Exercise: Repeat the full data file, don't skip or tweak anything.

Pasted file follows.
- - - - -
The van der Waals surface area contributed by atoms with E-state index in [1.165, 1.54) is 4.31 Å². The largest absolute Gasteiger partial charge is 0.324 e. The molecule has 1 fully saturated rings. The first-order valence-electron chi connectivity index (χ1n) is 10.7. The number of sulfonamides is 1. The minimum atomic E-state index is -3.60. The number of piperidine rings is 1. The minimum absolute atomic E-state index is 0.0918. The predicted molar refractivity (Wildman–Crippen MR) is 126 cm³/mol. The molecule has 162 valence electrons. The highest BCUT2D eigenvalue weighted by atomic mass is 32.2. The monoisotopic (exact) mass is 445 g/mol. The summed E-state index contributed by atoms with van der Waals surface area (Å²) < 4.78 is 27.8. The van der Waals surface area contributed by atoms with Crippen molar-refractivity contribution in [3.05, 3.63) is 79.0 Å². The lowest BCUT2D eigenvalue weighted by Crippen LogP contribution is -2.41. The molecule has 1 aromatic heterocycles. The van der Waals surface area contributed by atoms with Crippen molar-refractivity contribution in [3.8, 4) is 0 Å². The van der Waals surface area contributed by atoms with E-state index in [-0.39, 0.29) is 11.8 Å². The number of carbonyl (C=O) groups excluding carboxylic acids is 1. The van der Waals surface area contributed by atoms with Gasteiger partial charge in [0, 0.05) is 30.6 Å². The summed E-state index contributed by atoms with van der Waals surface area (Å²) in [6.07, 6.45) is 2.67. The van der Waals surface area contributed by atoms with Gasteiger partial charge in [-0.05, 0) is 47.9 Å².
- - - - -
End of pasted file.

The van der Waals surface area contributed by atoms with E-state index in [1.165, 1.54) is 4.31 Å². The largest absolute Gasteiger partial charge is 0.324 e. The molecule has 1 fully saturated rings. The first-order valence-electron chi connectivity index (χ1n) is 10.7. The number of sulfonamides is 1. The minimum atomic E-state index is -3.60. The number of piperidine rings is 1. The minimum absolute atomic E-state index is 0.0918. The predicted molar refractivity (Wildman–Crippen MR) is 126 cm³/mol. The molecule has 162 valence electrons. The highest BCUT2D eigenvalue weighted by atomic mass is 32.2. The monoisotopic (exact) mass is 445 g/mol. The summed E-state index contributed by atoms with van der Waals surface area (Å²) < 4.78 is 27.8. The van der Waals surface area contributed by atoms with Crippen molar-refractivity contribution in [3.05, 3.63) is 79.0 Å². The lowest BCUT2D eigenvalue weighted by Crippen LogP contribution is -2.41. The molecule has 1 aromatic heterocycles. The van der Waals surface area contributed by atoms with Crippen molar-refractivity contribution in [3.8, 4) is 0 Å². The van der Waals surface area contributed by atoms with E-state index in [-0.39, 0.29) is 11.8 Å². The number of carbonyl (C=O) groups excluding carboxylic acids is 1. The van der Waals surface area contributed by atoms with Gasteiger partial charge in [0, 0.05) is 30.6 Å². The summed E-state index contributed by atoms with van der Waals surface area (Å²) in [6.07, 6.45) is 2.67. The van der Waals surface area contributed by atoms with Gasteiger partial charge in [-0.05, 0) is 47.9 Å².